Volksverraeterin, which translates to “traitor” and was often used to describe someone who is supposed to have betrayed the nation, is another word that has seen resurgence in modern-day Germany. During the election campaign, supporters of right-wing parties, such as the AfD, had used the term to describe Merkel and her party. The implication was that Merkel had compromised on German values through her open-door immigration policies, by allowing people who did not belong to the German state into the country.
It is not only the far-right that is invoking this rhetoric. In the run up to the federal elections, Thomas de Maizière, the interior minister and member of the CDU, charted a 10-point plan on what constitutes leitkultur, referring to the idea of establishing a leading or guiding German culture that should prevail over everything else. Maizière claimed that it would be inclusive because people who were secure about the German guiding culture would be more tolerant towards others. But his definition of leitkultur also stood in contrast to the values of diversity and multiculturalism of the German society.
“We are an open society,” Maizière noted in his plan. “We show our face and shake our hands. We do not believe in burka.” The anti-Muslim sentiment in Maizière’s definition of what should constitute Germany’s guiding culture is transparent. This has been the impact of the anti-immigrant and anti-Muslim narrative created by the right wing—rather than provide an alternative and inclusive narrative, the official policy of Merkel’s CDU seemed to echo that of the far-right.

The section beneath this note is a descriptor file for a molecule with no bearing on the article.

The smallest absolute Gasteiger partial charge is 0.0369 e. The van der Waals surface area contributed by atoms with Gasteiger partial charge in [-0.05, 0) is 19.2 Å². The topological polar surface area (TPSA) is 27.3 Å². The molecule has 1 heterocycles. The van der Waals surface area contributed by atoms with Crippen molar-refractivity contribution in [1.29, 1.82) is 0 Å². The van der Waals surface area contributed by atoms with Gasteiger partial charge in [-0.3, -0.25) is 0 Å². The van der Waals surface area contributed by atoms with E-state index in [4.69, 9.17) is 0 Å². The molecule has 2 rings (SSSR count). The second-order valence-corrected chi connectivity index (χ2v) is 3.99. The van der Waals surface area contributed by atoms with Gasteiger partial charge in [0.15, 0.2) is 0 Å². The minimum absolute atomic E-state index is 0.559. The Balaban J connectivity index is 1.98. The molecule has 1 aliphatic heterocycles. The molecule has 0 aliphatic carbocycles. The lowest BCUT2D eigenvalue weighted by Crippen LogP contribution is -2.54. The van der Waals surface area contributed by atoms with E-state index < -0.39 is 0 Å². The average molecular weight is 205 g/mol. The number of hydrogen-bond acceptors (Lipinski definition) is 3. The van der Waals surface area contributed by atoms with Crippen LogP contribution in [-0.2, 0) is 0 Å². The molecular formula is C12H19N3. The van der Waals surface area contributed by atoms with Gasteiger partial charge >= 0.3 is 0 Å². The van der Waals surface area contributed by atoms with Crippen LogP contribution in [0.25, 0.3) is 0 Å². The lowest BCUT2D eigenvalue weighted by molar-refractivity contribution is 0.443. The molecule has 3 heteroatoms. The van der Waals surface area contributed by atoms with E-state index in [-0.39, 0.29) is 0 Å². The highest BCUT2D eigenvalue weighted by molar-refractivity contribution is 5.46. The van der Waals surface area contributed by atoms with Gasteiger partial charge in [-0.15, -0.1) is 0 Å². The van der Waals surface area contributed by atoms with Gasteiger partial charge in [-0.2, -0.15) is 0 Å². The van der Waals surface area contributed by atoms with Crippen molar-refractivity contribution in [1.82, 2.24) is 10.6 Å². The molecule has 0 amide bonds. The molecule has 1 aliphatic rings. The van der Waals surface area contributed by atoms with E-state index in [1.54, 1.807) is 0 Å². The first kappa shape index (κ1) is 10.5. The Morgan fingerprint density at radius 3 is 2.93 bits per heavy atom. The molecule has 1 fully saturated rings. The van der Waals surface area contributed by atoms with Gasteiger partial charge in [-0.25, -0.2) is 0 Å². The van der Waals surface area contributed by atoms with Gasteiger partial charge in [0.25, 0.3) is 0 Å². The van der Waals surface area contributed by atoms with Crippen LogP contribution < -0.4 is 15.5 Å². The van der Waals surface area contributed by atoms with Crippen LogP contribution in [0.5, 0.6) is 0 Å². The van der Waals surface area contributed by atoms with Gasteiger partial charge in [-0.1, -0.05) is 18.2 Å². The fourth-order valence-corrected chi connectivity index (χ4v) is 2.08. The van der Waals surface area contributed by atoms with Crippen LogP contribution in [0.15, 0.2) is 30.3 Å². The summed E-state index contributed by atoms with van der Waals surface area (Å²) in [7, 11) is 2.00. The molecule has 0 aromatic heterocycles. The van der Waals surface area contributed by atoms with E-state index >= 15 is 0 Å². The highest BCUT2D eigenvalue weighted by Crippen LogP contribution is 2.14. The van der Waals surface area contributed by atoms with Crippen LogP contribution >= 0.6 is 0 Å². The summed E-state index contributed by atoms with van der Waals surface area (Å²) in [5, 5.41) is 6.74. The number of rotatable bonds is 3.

This discourse about a German culture and identity was primarily aimed at two demographics. The approximately four million second- and third-generation Muslim Germans, mostly of Turkish ethnic origin, who came to Germany between 1950-60 and subsequently acquired German citizenship. The second category of people it was directed towards was the approximately one million immigrants who entered the country during the refugee crisis—the influx of immigrants during 2015–17, many of them Muslim, who entered Europe from west Asia and Africa.